One of the ways that the $1.6 billion-asset community bank manages loan risk is to make sure it understands the credit basics. The pandemic exacerbated inflation, the supply chain and material costs. “We’re migrating back to the basics to make sure we understand what projects we’re getting into up front, identifying those risks early and making sure we understand them in our underwriting risks,” says Kevin Meyer, chief credit officer at First Citizens. The bank also makes sure it understands who it’s doing business with in terms of the builder, general contractor and subcontractors involved with a project.

Over the past year, First Citizens Bank has also added staff to increase its focus on concentration analysis and risk analysis within the portfolio. “That has really opened doors for us to know what we have and where we’re going,” Meyer says. 

That analysis involves looking at how much of the portfolio is in active construction, how much has ramped up into cash flow and how much is now stabilized assets as that loan moves through its lifecycle. “So, we’ve really tried to focus in on where our loan portfolio is at today and where we see it going in the future, whether it is organic or loan participations,” he adds.

Construction loan risk is often magnified on larger-dollar multifamily and commercial real estate construction loans. In addition to underwriting the borrower and/or developer or general contractor doing the work and project feasibility, lenders proving loans to commercial real estate and apartment developers are paying close attention to local market conditions and how different property sectors are performing. 

Sarasota multifamily housing
The Bank of Tampa helped finance this new construction, multi-family building in Sarasota, Fla. Photo courtesy of The Bank of Tampa
Rachel Brown Bank of Tampa
Rachael Brown. Photo courtesy of The Bank of Tampa

Community banks are also crunching the numbers to make sure numbers pencil out on new construction projects. “Just as it’s harder for our equity partners to make the deals work with their underwriting, we’re tightening up our requirements in terms of lower LTVs, higher debt service coverage ratios, stronger guarantees and bigger escrows,” says Rachael Brown, commercial real estate director at The Bank of Tampa, a $3.4 billion-asset bank in Tampa, Fla. Banks don’t want to end up in a position where the loan can’t be taken out because of the rate environment or because cash flows on the project aren’t strong enough, she adds.

Although banks are keenly focused on both managing risk and optimizing profitability, not everyone views the two equally. 

“Generally, the best advice is to make sure that you’re doing what’s right for your bank, your clients and your community."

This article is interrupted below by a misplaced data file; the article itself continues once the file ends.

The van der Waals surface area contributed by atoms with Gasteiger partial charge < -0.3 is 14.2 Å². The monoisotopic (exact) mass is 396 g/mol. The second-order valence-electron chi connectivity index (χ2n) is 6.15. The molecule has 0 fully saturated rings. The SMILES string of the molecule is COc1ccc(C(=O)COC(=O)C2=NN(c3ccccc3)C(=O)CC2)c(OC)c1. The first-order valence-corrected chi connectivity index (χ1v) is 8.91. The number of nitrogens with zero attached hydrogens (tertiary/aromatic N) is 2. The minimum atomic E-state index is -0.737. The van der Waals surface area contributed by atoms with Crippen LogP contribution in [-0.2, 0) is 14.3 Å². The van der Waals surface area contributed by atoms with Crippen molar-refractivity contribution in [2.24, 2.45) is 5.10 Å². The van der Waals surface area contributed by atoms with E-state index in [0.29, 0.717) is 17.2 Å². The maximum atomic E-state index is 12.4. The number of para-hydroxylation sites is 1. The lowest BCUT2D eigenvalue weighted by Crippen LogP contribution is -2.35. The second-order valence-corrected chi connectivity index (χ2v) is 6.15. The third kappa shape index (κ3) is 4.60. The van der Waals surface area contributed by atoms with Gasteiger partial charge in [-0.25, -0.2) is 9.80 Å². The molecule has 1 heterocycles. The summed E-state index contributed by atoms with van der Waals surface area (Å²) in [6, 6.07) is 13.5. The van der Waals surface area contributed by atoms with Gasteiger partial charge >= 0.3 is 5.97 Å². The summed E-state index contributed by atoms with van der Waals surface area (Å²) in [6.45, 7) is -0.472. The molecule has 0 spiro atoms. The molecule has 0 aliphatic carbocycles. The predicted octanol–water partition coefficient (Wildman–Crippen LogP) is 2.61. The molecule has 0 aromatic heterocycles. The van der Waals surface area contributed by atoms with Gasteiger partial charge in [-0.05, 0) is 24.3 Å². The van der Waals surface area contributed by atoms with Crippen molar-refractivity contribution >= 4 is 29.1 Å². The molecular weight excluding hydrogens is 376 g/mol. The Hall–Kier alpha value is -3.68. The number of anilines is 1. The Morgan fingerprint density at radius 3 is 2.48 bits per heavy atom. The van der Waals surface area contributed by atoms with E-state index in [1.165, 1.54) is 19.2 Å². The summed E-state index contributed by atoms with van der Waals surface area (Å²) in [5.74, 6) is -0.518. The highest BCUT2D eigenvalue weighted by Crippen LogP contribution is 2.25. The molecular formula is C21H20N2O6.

—Rachael Brown, the Bank of Tampa

“As a community bank, it’s easy to sit and look at what everyone that’s bigger than you is doing and say, ‘XYZ bank is doing this, that and the other, so we should get into that space, too.’ That’s not always the best solution,” says Brown. “Generally, the best advice is to make sure that you’re doing what’s right for your bank, your clients and your community, and not just following what everyone else is doing.”

ICBA is working to improve TRID disclosures

Consumer construction loans are not like other consumer credit products, and lenders often have the tough job of explaining those nuances and complexities to their customers.

“Community banks do an excellent job of explaining construction loans and working with the borrower so they understand what’s happening,” says Ron Haynie, senior vice president of housing finance policy for ICBA. 

And there are plenty of issues to explain, such as how that loan balance grows as money is disbursed. Or in the case of a construction-to-perm loan, when does it roll to a permanent loan, and at what rate? 

One of the hurdles for bankers has been fitting construction loans into TILA-RESPA Integrated Disclosure rules that were originally designed for purchase and refi mortgages. ICBA, in conjunction with key industry partners, has been advocating for the Consumer Financial Protection Bureau (CFPB) to modify those TRID rules related to consumer construction and construction-to-perm loans.

“If the process is easier from a compliance standpoint and a consumer standpoint, we believe that will encourage more community banks to make consumer construction and construction-to-permanent loans, and ultimately, that would help the housing situation in this country,” Haynie says.

The goal is to make TRID rules more robust and provide more clarity for a consumer who is doing a construction loan or construction-to-permanent loan. Specifically, the proposal would modify the current Loan Estimate and Closing Disclosure. If approved by the CFPB, the disclosures would include improved construction phase details, a construction cost breakdown and enhanced disclosures regarding the consumer’s permanent loan financing. 

ICBA hopes to get permission from the CFPB in the first half of this year that would allow it to move forward with a pilot project to test modified TRID rules with a group of community banks.